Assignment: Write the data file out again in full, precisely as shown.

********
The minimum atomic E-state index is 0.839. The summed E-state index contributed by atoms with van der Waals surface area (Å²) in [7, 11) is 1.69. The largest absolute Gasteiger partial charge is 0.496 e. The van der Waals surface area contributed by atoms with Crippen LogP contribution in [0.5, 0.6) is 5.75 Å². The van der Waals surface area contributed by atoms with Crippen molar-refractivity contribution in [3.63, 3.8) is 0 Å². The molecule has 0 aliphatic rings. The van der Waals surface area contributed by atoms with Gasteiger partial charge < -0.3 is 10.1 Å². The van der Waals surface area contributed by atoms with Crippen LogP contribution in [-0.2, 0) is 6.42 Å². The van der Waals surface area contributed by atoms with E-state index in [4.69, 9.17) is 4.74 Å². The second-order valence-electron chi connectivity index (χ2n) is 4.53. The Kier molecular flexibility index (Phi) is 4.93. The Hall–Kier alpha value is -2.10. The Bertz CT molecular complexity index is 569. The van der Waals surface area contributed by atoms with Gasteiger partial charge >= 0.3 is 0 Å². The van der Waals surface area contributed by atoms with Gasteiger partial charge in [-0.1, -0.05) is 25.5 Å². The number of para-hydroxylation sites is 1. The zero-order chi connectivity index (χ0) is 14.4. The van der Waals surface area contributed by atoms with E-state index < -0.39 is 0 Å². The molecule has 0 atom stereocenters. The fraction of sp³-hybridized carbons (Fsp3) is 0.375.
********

The minimum atomic E-state index is 0.839. The summed E-state index contributed by atoms with van der Waals surface area (Å²) in [7, 11) is 1.69. The largest absolute Gasteiger partial charge is 0.496 e. The van der Waals surface area contributed by atoms with Crippen LogP contribution in [0.5, 0.6) is 5.75 Å². The van der Waals surface area contributed by atoms with Crippen molar-refractivity contribution in [3.63, 3.8) is 0 Å². The molecule has 0 aliphatic rings. The van der Waals surface area contributed by atoms with Gasteiger partial charge < -0.3 is 10.1 Å². The van der Waals surface area contributed by atoms with Crippen LogP contribution in [-0.2, 0) is 6.42 Å². The van der Waals surface area contributed by atoms with E-state index in [4.69, 9.17) is 4.74 Å². The second-order valence-electron chi connectivity index (χ2n) is 4.53. The Kier molecular flexibility index (Phi) is 4.93. The Hall–Kier alpha value is -2.10. The Bertz CT molecular complexity index is 569. The van der Waals surface area contributed by atoms with Gasteiger partial charge >= 0.3 is 0 Å². The van der Waals surface area contributed by atoms with Gasteiger partial charge in [-0.1, -0.05) is 25.5 Å². The number of para-hydroxylation sites is 1. The zero-order chi connectivity index (χ0) is 14.4. The van der Waals surface area contributed by atoms with E-state index < -0.39 is 0 Å². The molecule has 0 atom stereocenters. The fraction of sp³-hybridized carbons (Fsp3) is 0.375.